South African Playwright Athol Fugard Honoured on his 80th Birthday

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June 11, 2012 marked the 80th birthday of the South African playwright Athol Fugard. In celebration, Sky Arts aired a documentary entitled ‘Falls The Shadow’ on the eve of his birthday, which documented the life and works of this extraordinarily accomplished man. Jacques Viljoen discovers more about this compelling figure.

Fugard is best known for his politically charged plays such as Sizwe Banzi is Dead (1972) and Master Harold… and the Boys (1982). The film adaptation of his novel Tsotsi won the 2005 Academy Award for Best Foreign Language Film. He is one of the most decorated playwrights of all time, receiving awards and honorary degrees from a number of universities including Princeton and Yale.

He was born on June 8 1932 in Middleburg, a small town in the Eastern Cape, situated in the very heart of South Africa. It was an apt location for the birth of a man who would go on to distill the very essence of a nation during its darkest days. His parents moved to Port Elizabeth where he attended school before moving on a technical college with the help of a scholarship. He later enrolled at the University of Cape Town (UCT) where he studied Social Anthropology and Philosophy but dropped out in 1953 shortly before graduating.

By this time The National Party had already been in power for five years and Apartheid policies were well entrenched. This was one of the reasons why the young and idealistic student left Cape Town and hitchhiked across the continent to North Africa with a friend. His experiences over the next few years provided inspiration for a number of plays, notably The Captain’s Tiger, A Memoir for the Stage.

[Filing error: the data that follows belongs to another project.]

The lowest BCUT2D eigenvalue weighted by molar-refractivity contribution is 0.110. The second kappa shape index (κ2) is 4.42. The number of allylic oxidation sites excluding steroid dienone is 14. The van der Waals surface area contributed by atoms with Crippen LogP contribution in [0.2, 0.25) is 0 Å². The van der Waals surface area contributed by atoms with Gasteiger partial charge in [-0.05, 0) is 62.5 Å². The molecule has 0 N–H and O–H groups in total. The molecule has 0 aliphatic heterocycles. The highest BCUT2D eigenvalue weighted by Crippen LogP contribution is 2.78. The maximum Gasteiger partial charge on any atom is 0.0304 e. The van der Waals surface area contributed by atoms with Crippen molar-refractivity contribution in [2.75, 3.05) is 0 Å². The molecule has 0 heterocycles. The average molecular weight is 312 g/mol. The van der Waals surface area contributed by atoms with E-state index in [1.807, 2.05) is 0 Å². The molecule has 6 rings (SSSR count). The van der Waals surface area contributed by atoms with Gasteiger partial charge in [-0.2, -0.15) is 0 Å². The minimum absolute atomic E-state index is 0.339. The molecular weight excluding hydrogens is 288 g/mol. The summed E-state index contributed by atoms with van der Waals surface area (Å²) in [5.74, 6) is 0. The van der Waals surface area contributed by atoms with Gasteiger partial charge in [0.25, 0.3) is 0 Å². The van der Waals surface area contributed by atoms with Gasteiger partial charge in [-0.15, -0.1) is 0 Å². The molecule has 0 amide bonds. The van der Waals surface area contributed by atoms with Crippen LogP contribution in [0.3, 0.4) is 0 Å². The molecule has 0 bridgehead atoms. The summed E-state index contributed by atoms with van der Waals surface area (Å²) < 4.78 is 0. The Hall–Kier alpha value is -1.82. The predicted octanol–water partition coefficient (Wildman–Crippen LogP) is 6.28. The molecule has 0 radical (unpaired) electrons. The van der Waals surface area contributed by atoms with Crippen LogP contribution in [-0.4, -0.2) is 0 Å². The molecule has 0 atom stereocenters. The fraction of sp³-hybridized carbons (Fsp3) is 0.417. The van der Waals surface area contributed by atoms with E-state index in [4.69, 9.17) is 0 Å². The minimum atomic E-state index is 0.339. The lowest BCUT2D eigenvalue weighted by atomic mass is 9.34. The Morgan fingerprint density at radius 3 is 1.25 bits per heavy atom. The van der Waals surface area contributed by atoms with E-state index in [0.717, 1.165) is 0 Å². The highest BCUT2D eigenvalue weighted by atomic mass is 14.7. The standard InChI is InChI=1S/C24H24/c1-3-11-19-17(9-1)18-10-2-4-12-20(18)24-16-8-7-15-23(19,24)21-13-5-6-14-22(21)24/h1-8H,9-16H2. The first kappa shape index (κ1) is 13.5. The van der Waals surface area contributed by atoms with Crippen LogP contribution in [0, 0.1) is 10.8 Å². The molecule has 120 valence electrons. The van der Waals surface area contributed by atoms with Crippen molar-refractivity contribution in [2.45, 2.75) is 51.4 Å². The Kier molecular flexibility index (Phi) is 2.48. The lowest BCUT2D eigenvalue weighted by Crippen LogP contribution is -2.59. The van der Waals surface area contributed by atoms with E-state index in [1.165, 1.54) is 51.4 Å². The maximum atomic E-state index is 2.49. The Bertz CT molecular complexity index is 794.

He soon returned to South Africa where he married Sheila Meiring, a UCT drama student. Two years later he moved to Johannesburg to work as a law clerk at the Native Commissioner’s Court: a court that dealt with disputes between Non-White South Africans under Native Law but was run entirely by Whites. This is where Fugard experienced the injustices of Apartheid first hand, especially the absurdity of the Pass Law, which required every Black and Colored person over the age of 16 to carry a identity pass on them at all times. It was here that Fugard was inspired to write the critically acclaimed play Sizwe Banzi is Dead.

Sizwe Banzi is Dead is a drama depicting the difficulties faced by non-White South Africans seeking work in the city under the draconian pass-law of Apartheid South Africa. Although the play is quintessentially South African, its themes were universal and the play has been shown across the world.

The play starts in a photographer’s studio in Port Elizabeth which a man calling himself Robert Zwelinzima visits in order to have a portrait photograph taken for his Pass Book. The story then unfolds in a series of flashbacks where we find out that Robert Zwelinzima is actually Sizwe Banzi, who is assuming the identity of a dead man whose body Banzi’s friend stumbled upon in a back alley after a night of drinking. Banzi had no Pass Book, Zwelinzima did, so ‘Sizwe Banzi’ must die. This demonstrates the lengths that people would go to in order to obtain a Pass Book.

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